§ We have, therefore, decided that the interim trade policy of import restrictions should come definitely to an end on 1st September. They were retained to shield industry during the time of demobilisation, and during the time when we were changing from war conditions to peace conditions. There is no further justification for them. The only result of keeping them after 1st September would be to put up prices artificially, and they are too high already.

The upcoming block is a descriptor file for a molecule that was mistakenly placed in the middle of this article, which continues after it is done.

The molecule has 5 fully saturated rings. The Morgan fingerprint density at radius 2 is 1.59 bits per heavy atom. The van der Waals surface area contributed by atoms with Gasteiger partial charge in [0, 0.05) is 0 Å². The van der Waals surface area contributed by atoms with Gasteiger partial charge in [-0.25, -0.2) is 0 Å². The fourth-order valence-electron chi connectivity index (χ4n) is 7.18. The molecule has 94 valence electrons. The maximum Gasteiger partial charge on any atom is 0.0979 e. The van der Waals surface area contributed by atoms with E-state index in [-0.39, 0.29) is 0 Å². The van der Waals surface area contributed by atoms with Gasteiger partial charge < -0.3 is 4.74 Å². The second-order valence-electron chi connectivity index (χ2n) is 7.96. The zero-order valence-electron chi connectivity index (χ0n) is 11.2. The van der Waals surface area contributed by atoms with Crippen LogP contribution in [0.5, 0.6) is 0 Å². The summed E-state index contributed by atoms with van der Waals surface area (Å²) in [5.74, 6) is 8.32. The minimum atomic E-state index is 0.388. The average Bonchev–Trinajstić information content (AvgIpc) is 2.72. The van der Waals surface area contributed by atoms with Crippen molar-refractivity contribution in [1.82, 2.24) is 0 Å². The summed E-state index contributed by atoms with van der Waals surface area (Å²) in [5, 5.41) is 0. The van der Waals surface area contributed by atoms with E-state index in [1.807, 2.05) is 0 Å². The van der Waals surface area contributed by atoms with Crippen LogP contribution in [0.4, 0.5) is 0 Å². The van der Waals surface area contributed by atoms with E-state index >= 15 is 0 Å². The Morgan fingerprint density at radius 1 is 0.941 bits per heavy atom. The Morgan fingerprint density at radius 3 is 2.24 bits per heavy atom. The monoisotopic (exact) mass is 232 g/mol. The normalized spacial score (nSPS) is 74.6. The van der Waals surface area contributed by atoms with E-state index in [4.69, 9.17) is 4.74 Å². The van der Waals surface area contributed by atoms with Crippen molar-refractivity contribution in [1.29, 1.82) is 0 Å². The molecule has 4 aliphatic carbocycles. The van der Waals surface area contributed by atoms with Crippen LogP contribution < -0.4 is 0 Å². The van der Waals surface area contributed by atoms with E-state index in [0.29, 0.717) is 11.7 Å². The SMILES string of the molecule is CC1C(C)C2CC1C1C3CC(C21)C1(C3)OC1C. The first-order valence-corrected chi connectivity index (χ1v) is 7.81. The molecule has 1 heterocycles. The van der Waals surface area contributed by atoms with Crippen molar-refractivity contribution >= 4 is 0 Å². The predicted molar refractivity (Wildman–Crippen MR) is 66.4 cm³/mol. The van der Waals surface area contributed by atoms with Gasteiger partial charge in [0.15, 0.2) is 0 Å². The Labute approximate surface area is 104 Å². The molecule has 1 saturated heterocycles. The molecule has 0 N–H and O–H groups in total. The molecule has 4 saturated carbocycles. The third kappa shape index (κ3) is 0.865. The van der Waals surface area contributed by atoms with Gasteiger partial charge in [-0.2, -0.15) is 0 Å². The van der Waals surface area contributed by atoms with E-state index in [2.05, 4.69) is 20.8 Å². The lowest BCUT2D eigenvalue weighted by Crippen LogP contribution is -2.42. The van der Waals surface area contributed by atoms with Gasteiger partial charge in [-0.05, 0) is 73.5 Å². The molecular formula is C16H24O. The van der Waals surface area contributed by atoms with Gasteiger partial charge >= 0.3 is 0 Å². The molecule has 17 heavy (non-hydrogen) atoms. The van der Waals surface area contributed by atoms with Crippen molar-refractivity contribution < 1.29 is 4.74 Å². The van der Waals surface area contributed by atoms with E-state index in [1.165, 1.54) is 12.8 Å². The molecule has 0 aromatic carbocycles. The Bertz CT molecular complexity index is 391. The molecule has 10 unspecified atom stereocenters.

§ I now come to the provisions which we have to make to defend the industry of this country against unfair competition, or against competition which might destroy certain essential industries that could not be maintained in face of open competition. There will be the obstacles in the way of imports which come from low exchanges and high freights. Those, I am afraid, will remain for some time. We have decided that we cannot put on artificial restrictions. It is not good business. It is better that we come down to the realities and let the nation face them. It may have the effect for some time of putting up the price of food, and of putting up the price of raw materials, especially those that come from America. That is the result of under production, and it is right that that should be brought home to everybody in the land. Otherwise, we shall never cure it. Therefore, the Government propose to abandon the support of exchanges, except in so far as some support may for a time be necessary to prevent complete collapse of any important exchanges. This may lead to a further fall in the American exchange until our output increases, but that will in itself raise a barrier, a higher wall, against American imports.